The Hundred Syllable Vajrasattva Mantra in Sanskrit
oṃThe first thing to notice is that the mantra is in Sanskrit, and unlike most mantras contains mostly well formed grammatical sentences. This is very unusual in mantras! Each phrase has a verb in the second-person singular imperative mood (2.p.s imp). The imperative is used to express moderate to strong desires, injunctions and orders indicated in English by the exclamation mark - ! - 'let him!', 'you must!', 'you might!' I interpret the overall mood of the mantra as being fervent devotion.
dṛḍho me bhava
sutoṣyo me bhava
supoṣyo me bhava
anurakto me bhava
sarvasiddhiṃ me prayaccha
sarvakarmasu ca me cittaṃ śreyaḥ kuru
ha ha ha ha hoḥ
bhagavan sarvatathāgatavajra mā me muñca
The name Vajrasattva was likely modelled on the word bodhisattva. The vajra or thunderbolt was the weapon of the Vedic god Indra who, like the Greek Zeus, hurled them at his enemies. The word is not unknown in early Buddhist texts (in Pāli it is vajira) but in Tantra it is very prominent. By this time it also means 'diamond', and metaphorically it means 'reality'. Sattva is an abstract noun from sat 'true' or 'real' - literally 'truth' or 'reality'. In usage sattva is close in meaning to our word 'being' as in: 'a state of being', or 'a being'. Vajrasattva - the thunderbolt-being - is an embodiment of the true nature of experience.
In Buddhist mantras oṃ is there chiefly to signal that this is a mantra, or that the mantra starts here. Lama Govinda's eloquent speculations aside, the Buddhist oṃ does not seem to have the kind of esoteric significance it does in the Hindu traditions.  Note it is oṃ not auṃ, and in the original sources for Buddhist mantras we never find auṃ ॐ.
Taking the mantra one line at a time we find an ambiguity in the first line because of a sandhi phenomena. The line is conventionally written vajrasattvasamayamanupālaya leaving us to figure out the word breaks from our knowledge of Sanskrit grammar. 'Vajrasattva' is most likely to be a vocative singular, 'O Vajrasattva', so the mantra is addressed to Vajrasattva.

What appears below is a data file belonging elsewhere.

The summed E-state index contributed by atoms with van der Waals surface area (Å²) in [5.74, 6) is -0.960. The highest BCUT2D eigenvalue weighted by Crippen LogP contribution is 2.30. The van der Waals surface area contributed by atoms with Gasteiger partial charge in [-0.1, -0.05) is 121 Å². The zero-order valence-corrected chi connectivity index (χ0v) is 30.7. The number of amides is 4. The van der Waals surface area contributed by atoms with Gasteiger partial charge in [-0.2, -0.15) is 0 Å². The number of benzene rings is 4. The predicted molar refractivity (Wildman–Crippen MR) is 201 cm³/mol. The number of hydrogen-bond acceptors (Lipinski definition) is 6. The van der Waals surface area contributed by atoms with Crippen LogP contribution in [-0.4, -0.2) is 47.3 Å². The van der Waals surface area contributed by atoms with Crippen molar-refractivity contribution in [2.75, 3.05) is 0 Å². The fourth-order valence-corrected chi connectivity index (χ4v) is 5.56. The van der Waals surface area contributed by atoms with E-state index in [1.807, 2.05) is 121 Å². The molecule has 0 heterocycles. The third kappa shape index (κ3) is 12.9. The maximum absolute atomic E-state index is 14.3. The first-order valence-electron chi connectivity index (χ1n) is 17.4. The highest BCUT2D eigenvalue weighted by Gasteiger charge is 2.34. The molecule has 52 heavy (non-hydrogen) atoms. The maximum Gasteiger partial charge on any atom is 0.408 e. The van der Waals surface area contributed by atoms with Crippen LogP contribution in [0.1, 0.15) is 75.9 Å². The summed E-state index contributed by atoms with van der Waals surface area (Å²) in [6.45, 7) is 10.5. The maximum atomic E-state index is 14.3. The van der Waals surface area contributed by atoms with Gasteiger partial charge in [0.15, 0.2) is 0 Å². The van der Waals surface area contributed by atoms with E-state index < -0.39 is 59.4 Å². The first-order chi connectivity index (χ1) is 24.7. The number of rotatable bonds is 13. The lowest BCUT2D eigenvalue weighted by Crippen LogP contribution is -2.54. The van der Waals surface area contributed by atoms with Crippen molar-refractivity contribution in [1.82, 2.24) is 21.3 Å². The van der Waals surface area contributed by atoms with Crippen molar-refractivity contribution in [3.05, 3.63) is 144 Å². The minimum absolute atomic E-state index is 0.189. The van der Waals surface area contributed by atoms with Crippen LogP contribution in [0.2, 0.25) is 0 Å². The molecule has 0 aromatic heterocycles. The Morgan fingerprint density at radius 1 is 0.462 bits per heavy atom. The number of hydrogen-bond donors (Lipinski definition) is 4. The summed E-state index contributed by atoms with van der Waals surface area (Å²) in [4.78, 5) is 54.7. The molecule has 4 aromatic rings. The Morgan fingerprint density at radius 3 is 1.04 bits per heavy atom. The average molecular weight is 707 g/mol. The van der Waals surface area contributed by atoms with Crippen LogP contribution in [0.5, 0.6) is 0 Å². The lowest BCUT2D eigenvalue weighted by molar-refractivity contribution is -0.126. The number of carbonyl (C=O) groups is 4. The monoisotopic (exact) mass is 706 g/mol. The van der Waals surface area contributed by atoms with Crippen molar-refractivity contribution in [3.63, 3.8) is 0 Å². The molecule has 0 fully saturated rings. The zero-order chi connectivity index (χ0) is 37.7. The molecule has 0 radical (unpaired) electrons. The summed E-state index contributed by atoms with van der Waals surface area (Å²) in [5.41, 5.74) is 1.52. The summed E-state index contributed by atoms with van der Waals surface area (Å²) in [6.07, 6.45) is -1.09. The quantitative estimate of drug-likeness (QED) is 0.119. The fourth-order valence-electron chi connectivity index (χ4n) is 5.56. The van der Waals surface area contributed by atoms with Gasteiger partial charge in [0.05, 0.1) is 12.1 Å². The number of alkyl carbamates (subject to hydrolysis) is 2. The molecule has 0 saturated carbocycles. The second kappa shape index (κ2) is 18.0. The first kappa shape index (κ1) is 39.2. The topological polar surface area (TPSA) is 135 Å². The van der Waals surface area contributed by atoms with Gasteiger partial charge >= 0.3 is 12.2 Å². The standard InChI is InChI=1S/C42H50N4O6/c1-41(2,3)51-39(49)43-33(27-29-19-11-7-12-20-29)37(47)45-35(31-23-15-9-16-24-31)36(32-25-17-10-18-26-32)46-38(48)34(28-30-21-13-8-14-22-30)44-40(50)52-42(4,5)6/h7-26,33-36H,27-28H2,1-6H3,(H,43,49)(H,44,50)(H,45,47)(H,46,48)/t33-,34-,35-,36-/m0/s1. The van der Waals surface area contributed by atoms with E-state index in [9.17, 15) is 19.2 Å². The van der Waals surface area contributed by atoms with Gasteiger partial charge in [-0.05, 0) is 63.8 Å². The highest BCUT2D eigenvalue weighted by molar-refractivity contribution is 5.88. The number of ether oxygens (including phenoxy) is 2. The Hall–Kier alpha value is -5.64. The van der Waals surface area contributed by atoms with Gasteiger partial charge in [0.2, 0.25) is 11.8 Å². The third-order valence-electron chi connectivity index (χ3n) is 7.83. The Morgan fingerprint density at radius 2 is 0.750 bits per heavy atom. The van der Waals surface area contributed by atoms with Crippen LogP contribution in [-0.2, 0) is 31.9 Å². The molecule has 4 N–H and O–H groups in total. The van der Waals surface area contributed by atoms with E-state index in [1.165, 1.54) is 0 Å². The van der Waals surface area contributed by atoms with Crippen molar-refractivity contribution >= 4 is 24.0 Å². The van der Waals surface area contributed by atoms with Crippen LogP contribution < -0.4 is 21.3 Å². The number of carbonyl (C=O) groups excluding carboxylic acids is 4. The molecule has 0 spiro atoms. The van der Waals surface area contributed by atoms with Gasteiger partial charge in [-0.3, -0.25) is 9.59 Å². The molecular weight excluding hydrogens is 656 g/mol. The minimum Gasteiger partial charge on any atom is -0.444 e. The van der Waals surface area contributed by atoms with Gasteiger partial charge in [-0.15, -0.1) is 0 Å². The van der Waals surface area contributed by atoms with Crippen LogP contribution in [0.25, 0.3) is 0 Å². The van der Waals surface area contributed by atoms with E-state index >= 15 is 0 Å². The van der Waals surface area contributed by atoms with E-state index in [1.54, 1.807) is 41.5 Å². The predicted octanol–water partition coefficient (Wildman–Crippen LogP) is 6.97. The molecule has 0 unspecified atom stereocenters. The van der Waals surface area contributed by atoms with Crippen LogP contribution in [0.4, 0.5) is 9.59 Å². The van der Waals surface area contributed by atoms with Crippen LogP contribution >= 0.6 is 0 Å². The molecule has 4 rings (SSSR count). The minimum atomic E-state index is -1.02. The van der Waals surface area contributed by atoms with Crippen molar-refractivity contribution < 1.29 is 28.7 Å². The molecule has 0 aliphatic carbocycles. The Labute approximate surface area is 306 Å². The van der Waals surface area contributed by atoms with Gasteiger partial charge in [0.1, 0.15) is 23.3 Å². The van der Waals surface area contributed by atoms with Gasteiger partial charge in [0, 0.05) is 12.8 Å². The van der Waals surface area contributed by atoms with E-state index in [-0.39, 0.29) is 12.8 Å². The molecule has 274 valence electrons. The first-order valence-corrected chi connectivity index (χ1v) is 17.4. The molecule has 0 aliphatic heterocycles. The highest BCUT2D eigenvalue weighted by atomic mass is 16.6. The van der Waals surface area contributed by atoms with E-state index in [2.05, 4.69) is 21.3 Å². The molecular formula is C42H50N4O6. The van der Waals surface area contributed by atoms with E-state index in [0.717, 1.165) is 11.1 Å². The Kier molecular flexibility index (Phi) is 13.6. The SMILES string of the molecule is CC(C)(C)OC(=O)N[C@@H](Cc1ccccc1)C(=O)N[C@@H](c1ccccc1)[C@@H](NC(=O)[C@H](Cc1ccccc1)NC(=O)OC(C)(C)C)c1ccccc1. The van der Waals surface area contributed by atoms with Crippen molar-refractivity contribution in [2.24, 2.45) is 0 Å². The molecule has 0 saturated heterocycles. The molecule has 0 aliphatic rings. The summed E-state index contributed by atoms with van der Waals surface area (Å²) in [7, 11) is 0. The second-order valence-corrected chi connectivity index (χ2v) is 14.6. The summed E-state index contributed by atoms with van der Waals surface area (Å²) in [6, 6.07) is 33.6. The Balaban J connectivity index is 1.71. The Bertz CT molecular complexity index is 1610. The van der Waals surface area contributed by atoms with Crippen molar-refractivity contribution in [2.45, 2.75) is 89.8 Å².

The phrase samayamanupālaya could be either samaya manupālaya or samayam anupālaya. Both are commonly seen and the former is a traditional Tibetan approach. Taking it to be samaya manupālaya creates some difficulties however. Manupālaya is interpreted as meaning 'a defender (pāla) of men (manu)' however pālaya is not proper word - at best it could be meant as a (commonly encountered in mantra) faux dative (pāla+ya), but even this is not much help. Manu might be man (singular) but when used this way seems to usually refer to the original progenitor - an equivalent to Adam. Manu more usually relates to the mind (cf. mati, manas). Whereas samayam anupālaya is a natural Sanskrit sentence with samayam (in the accusative case) being the object of the verb anupālaya (the subject being Vajrasattva). Anu+√pāl means 'preserve' and anupālaya is the 2.p.s imp. Samaya means 'coming together' or 'meeting', and is used in the sense of 'coming to an agreement'. In Tantric Buddhism it specifically refers to agreements the practitioner takes on when initiated. These agreements are sometimes referred to as a 'vow' or 'pledge', but a vow is something one takes on oneself whereas Vajrasattva is also bound by the agreement, so vow is not such a good translation. To preserve an agreement is to honour it, so vajrasattva samayam anupālaya means 'O Vajrasattva honour the agreement' .
Vajrasattvatvenopatiṣṭha is again two words: vajrasattvatvena upatiṣṭḥa (a followed by u coalesces to o). Vajrasattvatvena is the instrumental singular of the abstract noun formed from the name Vajrasattva. Vajrasattva-tva could be rendered as 'vajrasattva-ness', the quality of being a vajra-being. The instrumental case indicates how the action of a verb is carried out. The Verb here is upatiṣṭha from upa+√sthā 'to stand near, to be present, to approach, to support, to worship; to reveal one's self or appear'. Though it is acceptable Sanskrit, getting a passable English sentence from this is difficult: literally Vajrasattvatvenopatiṣṭha is something like 'remain/approach/manifest by means of your vajra-being-ness'. Sthiramati suggests "As Vajrasattva reveal thyself!"
Fortunately things get simpler for a bit as we meet a series of phrases with the verb bhava which is the 2nd person singular imperative of √bhū 'to be'. They also contain the particle me which in this case is the abbreviated form of the 1st person pronoun in the dative 'for me'. The form then is 'be X for me'. First we have be dṛḍhaḥ 'firm, steady, strong'. The sandhi rule is that an ending with aḥ changes to o when followed by bha: so dṛḍhaḥ > dṛḍho. Dṛḍho me bhava means "be steadfast for me".